September 29

Posted: 1 October 2017

Ever since I was a boy I have suffered from a little known condition called dromomania. Severe as it may sound it is not at all life threatening, in fact many may say it is life enhancing. Dromomania is defined as an uncontrollable psychological urge to wander. There are many who are afflicted by this malady, and I include amongst my fellow sufferers Michael Palin, Paul Theroux and the incomparable Elizabeth Jane Cochran, who is perhaps better known by her pen name as Nellie Bly, an American journalist who is best known for a record breaking trip around the world in 72 days thus proving that anything Fogg could do, Bly could do better. One famous dromomaniac was a gas-fitter from Bordeaux named Jean-Albert Dadas who would suddenly set out on foot to places as distant as Prague, Vienna and Moscow without apparently any memory of where he had been or what he had been doing.

According to George Baillie in ‘It’s a Wonderful Life’, a frustrated dromomaniac if ever there was one, the three most exciting sounds in the world are anchor chains, plane motors and train whistles and there is certainly something utterly compelling about travelling. Busy airports and railway stations are places full of anticipation about what this particular journey may have to offer. Unless of course you have just missed your train or you have just been told that your flight has been cancelled indefinitely, then they become temples of frustration, but even those long delays and missed connections add to the overall excitement in travelling.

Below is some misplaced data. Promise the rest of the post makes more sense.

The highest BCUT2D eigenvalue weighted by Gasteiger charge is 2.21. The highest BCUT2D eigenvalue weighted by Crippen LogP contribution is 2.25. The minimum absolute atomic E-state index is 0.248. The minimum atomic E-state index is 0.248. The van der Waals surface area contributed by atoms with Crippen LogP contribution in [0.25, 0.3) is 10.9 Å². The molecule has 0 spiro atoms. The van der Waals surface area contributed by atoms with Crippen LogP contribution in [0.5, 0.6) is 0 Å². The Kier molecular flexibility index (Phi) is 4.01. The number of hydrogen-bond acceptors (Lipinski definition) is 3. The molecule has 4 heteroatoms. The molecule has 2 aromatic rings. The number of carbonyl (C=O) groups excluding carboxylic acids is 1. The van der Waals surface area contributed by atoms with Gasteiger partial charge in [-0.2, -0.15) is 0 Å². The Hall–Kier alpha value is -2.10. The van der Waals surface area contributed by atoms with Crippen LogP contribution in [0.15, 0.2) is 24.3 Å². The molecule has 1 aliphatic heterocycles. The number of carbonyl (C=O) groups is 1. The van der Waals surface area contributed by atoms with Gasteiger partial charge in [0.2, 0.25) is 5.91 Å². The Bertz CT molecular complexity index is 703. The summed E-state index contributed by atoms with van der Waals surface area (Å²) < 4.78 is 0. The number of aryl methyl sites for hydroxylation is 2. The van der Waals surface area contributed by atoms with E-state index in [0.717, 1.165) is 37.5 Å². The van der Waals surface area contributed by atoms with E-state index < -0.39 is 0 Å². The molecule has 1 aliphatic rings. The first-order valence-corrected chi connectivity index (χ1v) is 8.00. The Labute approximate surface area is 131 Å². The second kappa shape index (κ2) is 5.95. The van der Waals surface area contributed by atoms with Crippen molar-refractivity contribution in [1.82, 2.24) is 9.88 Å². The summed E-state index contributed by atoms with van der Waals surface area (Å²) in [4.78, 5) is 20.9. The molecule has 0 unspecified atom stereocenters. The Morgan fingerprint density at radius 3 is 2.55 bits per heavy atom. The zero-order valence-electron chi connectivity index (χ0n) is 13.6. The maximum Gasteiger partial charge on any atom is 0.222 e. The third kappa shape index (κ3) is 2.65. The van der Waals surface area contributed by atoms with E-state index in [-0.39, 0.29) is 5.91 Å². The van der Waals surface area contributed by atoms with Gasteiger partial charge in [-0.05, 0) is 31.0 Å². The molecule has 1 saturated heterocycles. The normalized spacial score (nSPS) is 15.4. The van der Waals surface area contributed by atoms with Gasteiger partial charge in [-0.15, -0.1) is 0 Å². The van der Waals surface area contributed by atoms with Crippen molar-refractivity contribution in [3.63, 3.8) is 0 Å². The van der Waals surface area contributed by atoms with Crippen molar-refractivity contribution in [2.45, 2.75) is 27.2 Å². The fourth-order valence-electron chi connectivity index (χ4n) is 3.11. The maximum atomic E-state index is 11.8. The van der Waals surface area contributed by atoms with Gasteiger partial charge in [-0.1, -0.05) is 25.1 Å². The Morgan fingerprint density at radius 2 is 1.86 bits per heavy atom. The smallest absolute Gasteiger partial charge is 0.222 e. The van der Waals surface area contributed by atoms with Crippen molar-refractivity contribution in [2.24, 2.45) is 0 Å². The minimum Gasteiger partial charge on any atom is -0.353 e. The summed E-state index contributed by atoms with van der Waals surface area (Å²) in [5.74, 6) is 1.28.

Little did I think as I left Glasgow airport last October, after returning from what was truly a life-changing experience in India, that in less than a year I would be making a return trip to Kerala to work with TAOS, a local arts foundation which aims to take music and art into schools in Kochi.

To help with this work and, like Phileas Fogg and Michael Palin before me I will need the help of my own Passepartout. Both of these legendary dromomaniacs set great store in their respective Passepartout’s and felt them to be absolutely essential to the journey. Fogg’s Passepartout was his valet/travelling companion, while Palin’s was a five man team for the BBC. Mine will be quite different. In fact it wont even be human. My Passepartout will be my Martin 00028 guitar, a beautiful blonde lady who may not be much good when it comes to helping to carry bags but is in a class of her own when my spirits need lifting.

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